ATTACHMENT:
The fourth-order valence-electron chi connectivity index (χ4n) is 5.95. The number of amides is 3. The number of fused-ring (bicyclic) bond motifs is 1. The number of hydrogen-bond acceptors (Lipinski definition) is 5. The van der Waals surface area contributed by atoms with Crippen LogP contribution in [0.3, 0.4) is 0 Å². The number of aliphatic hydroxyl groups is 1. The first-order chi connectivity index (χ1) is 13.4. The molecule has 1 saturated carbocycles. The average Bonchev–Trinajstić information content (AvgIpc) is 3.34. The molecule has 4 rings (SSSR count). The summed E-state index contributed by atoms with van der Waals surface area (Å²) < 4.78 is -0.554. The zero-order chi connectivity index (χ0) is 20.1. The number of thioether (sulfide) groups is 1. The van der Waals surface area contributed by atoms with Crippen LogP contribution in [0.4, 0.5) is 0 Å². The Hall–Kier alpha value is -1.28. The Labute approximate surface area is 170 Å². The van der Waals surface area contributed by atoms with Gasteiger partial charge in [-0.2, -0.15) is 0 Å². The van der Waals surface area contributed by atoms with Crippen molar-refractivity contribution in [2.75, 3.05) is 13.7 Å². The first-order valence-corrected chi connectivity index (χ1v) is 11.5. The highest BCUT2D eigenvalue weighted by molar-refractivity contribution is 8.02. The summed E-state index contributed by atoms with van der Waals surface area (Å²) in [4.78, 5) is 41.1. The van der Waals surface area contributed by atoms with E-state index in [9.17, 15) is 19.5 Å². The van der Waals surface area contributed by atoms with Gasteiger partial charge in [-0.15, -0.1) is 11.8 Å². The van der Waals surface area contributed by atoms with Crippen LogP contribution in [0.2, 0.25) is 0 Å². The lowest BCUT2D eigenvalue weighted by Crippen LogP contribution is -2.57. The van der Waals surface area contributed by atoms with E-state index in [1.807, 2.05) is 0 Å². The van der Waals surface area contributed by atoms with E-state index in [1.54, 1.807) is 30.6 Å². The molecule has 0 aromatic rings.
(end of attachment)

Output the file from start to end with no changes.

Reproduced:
The fourth-order valence-electron chi connectivity index (χ4n) is 5.95. The number of amides is 3. The number of fused-ring (bicyclic) bond motifs is 1. The number of hydrogen-bond acceptors (Lipinski definition) is 5. The van der Waals surface area contributed by atoms with Crippen LogP contribution in [0.3, 0.4) is 0 Å². The number of aliphatic hydroxyl groups is 1. The first-order chi connectivity index (χ1) is 13.4. The molecule has 1 saturated carbocycles. The average Bonchev–Trinajstić information content (AvgIpc) is 3.34. The molecule has 4 rings (SSSR count). The summed E-state index contributed by atoms with van der Waals surface area (Å²) < 4.78 is -0.554. The zero-order chi connectivity index (χ0) is 20.1. The number of thioether (sulfide) groups is 1. The van der Waals surface area contributed by atoms with Crippen LogP contribution in [0.4, 0.5) is 0 Å². The Hall–Kier alpha value is -1.28. The Labute approximate surface area is 170 Å². The van der Waals surface area contributed by atoms with Gasteiger partial charge in [-0.2, -0.15) is 0 Å². The van der Waals surface area contributed by atoms with Crippen molar-refractivity contribution in [2.75, 3.05) is 13.7 Å². The first-order valence-corrected chi connectivity index (χ1v) is 11.5. The highest BCUT2D eigenvalue weighted by molar-refractivity contribution is 8.02. The summed E-state index contributed by atoms with van der Waals surface area (Å²) in [4.78, 5) is 41.1. The van der Waals surface area contributed by atoms with E-state index in [9.17, 15) is 19.5 Å². The van der Waals surface area contributed by atoms with Gasteiger partial charge in [-0.15, -0.1) is 11.8 Å². The van der Waals surface area contributed by atoms with Crippen LogP contribution in [0.2, 0.25) is 0 Å². The lowest BCUT2D eigenvalue weighted by Crippen LogP contribution is -2.57. The van der Waals surface area contributed by atoms with E-state index in [1.807, 2.05) is 0 Å². The van der Waals surface area contributed by atoms with E-state index in [1.54, 1.807) is 30.6 Å². The molecule has 0 aromatic rings.